A number of stocks in the small and mid-cap space added notable value. Minth Group, a Chinese auto-parts manufacturer, saw its share price rise on evidence that its investments in Europe and the US are beginning to bear fruit. It has managed to successfully take market share in higher margin products such as aluminium trims, which has positively impacted its bottom line. They continue to believe that the shares are undervalued given the quality of management and the company’s ability to grow through product diversification and customer focus.

Australian services company, Broadspectrum, rose significantly after shareholders, including ourselves, accepted an offer from Spanish company Ferrovial of AU$1.50 per share to acquire the company. Originally they considered
this bid too low on valuation grounds, however, the decision by Papua New Guinea’s government to close one of the immigration processing centres run by the company made us reduce our fair value estimate to a level approximately matching Ferrovial’s offer.

Conversely, the further drop in the oil price during the period negatively affected the profitability and share prices of our holdings in the energy sector, such as Origin Energy and PetroChina. However, the oil price had reached an unsustainably low level, in their view, as the direction of travel of  the oil market is towards a balancing of supply and demand. More importantly for investors, the share price of some oil companies was implying too pessimistic an outlook for the oil price. This prompted the introduction of a new holding in CNOOC, a Chinese oil and gas producer, which then rallied alongside the oil price since the beginning of the year.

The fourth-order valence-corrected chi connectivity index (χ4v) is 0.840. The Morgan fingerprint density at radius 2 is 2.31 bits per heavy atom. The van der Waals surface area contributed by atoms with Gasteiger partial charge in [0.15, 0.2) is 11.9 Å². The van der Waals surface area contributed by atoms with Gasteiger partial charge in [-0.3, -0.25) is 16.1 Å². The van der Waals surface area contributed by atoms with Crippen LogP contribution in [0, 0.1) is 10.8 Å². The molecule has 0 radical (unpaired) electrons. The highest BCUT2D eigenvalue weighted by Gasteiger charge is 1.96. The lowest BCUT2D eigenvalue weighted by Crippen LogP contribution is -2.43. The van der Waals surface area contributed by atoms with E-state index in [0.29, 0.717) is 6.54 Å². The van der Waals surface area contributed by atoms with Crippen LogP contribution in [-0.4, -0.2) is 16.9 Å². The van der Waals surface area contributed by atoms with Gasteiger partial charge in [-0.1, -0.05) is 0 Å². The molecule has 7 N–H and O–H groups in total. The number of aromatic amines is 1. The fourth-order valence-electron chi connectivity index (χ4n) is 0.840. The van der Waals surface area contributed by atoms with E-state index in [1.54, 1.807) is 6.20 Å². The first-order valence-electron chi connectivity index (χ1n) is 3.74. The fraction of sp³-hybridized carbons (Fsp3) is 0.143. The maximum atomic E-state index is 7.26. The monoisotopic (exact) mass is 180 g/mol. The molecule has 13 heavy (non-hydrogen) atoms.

Finally, a large detractor was EVA Precision Industrial Holdings, a small cap manufacturer of high-quality moulds and parts for photocopiers used mostly by Japanese office equipment companies. The company’s share price suffered as some of its clients have delayed the launches of new products, which led to sluggish sales growth. However, they remain positive on the outlook for the company over the medium term and have added to the position. They believe that the company will begin to show improved earnings momentum as it brings on its first plant in Vietnam and its new investments in the auto sector begin to bear fruit. At current prices, EVA is offering a high free cash flow yield making it, they believe, one of the most undervalued stocks in the portfolio.

IAT : No tender offer for Invesco Asia

Leave a Reply

Your email address will not be published. Required fields are marked *